stream of consciousness

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stream of consciousness,

in literature, technique that records the multifarious thoughts and feelings of a character without regard to logical argument or narrative sequence. The writer attempts by the stream of consciousness to reflect all the forces, external and internal, influencing the psychology of a character at a single moment. The technique was first employed by Édouard Dujardin (1861–1949) in his novel Les Lauriers sont coupés (1888) and was subsequently used by such notable writers as James Joyce, Virginia Woolf, and William Faulkner. The phrase "stream of consciousness" to indicate the flow of inner experience was first used by William James in Principles of Psychology (1890).
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The following article is from The Great Soviet Encyclopedia (1979). It might be outdated or ideologically biased.

Stream of Consciousness


in literature, a primarily modernistic 20th-century trend that reproduces spiritual life, experiences, and associations.

The term “stream of consciousness” was originated by the American idealist philospher W. James, who viewed consciousness as a stream or river in which thoughts, sensations, and sudden associations were constantly colliding and were won-drously and “illogically” interwoven (Principles of Psychology, 1890). The “stream of consciousness” is the ultimate or extreme form of the interior monologue, in which it is often difficult to establish objective links with the real environment.

Among the writers whose creative work anticipated the stream-of-consciousness method were L. Sterne (The Life and Opinions of Tristram Shandy, vols. 1–9, 1760–67) and L. N. Tolstoy, who opened a new phase in developing means of psychological analysis. At the beginning of the 20th century the stream-of-consciousness technique developed from the works of J. Huysmans and E. Dujardin, as well as from English literature of the turn of the century (the works of H. James, G. Meredith, J. Conrad, and R. L. Stevenson).

A number of social factors, especially the crisis of bourgeois consciousness in the epoch of imperialism, were responsible for the transformation of the “stream of consciousness” from a realistic artistic technique into a method of description with claims to universality.

In classic stream-of-consciousness works (novels by M. Proust, V. Woolf, and J. Joyce) attention is drawn with the utmost acuteness to the subjective, to the secret in the human psyche. The traditional narrative structure is violated, and the displacement of temporal levels becomes a formal experiment. The central work in stream-of-consciousness literature is Joyce’s Ulysses (1922), which simultaneously revealed the peak and the exhaustion of the potential of the stream-of-consciousness method. In Ulysses, the study of man’s inner life is combined with an erosion of the borders of the individual character, and psychological analysis often becomes a goal in itself. As a result of Joyce’s substantial influence on European and American literature, most major writers were attracted to the method of stream of consciousness, primarily in their early works. Subsequently, they turned to the method for realistic, cognitive purposes, using it as a device for the depiction of certain mental states. (E. Hemingway, W. Faulkner, A. Huxley, G. Greene, G. Grass, and M. Duras are among the most outstanding representatives of this group of writers.)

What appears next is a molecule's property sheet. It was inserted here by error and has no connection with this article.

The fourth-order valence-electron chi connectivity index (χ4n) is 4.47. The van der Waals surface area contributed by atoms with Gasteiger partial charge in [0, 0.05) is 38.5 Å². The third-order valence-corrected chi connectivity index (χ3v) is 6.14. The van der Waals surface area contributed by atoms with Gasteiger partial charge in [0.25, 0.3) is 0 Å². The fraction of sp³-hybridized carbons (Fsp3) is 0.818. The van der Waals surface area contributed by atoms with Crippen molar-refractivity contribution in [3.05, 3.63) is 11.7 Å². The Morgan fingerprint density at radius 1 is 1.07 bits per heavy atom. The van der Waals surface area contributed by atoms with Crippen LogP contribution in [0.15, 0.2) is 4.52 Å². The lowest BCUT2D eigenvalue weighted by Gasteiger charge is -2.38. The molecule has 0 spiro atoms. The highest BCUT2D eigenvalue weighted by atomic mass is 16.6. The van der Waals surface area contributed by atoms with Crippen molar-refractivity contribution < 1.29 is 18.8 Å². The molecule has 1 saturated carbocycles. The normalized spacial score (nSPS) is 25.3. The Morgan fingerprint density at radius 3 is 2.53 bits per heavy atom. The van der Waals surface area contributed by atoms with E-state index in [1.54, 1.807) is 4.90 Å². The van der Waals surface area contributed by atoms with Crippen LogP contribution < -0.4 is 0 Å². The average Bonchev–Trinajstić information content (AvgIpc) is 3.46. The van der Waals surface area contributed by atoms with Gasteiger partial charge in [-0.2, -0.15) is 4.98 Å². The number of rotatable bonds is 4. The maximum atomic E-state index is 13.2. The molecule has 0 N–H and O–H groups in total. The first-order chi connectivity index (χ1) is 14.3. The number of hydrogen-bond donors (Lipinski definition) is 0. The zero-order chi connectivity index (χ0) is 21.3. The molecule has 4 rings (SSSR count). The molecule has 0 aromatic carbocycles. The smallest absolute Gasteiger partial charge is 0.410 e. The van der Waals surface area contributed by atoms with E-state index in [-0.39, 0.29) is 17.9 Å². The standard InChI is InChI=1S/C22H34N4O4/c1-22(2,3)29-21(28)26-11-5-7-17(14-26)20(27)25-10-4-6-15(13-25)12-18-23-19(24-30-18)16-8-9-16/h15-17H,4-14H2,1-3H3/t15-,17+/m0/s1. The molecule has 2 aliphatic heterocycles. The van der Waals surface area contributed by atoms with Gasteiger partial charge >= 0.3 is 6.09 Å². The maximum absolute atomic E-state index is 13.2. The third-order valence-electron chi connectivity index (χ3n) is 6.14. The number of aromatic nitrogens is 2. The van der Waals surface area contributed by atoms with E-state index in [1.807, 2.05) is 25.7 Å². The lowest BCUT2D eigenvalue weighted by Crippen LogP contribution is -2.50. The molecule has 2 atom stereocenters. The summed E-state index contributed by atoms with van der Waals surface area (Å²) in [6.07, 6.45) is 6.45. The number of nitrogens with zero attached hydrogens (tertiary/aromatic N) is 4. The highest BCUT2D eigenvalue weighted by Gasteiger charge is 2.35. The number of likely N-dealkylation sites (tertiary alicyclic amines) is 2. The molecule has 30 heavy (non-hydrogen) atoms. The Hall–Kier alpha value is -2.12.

After World War II (1939–45) there was a wide variety of attitudes toward the method of stream of consciousness in literature. Stream-of-consciousness techniques were assimilated to varying degrees by representatives of the French “new novel” (M. Butor, N. Sarraute) and the British novel of the “small theme” (A. Powell, P. H. Johnson). Moreover, stream-of-consciousness techniques were used by U. Johnson and A. Andersch (both from the Federal Republic of Germany) in developing the sociopsychological novel. However, the stream-of-consciousness school, like modernism in general between 1910 and 1930, was creatively refuted in works by realists such as C. P. Snow, E. Wilson, F. Mauriac, and W. Koepper.


Zhantieva, D. G. Dzheims Dzhois. Moscow, 1967.
Motyleva, T. L. “Vnutrennyi monolog i ‘potok soznaniia’.” In her book Zarubezhnyi roman segodnia. Moscow, 1966.
Friedman, M. Stream of Consciousness: A Study in Literary Method. New Haven-London, 1955.
Steinberg, E. The Stream of Consciousness and Beyond in “Ulysses. “Pittsburgh, Pa., 1973.


The Great Soviet Encyclopedia, 3rd Edition (1970-1979). © 2010 The Gale Group, Inc. All rights reserved.
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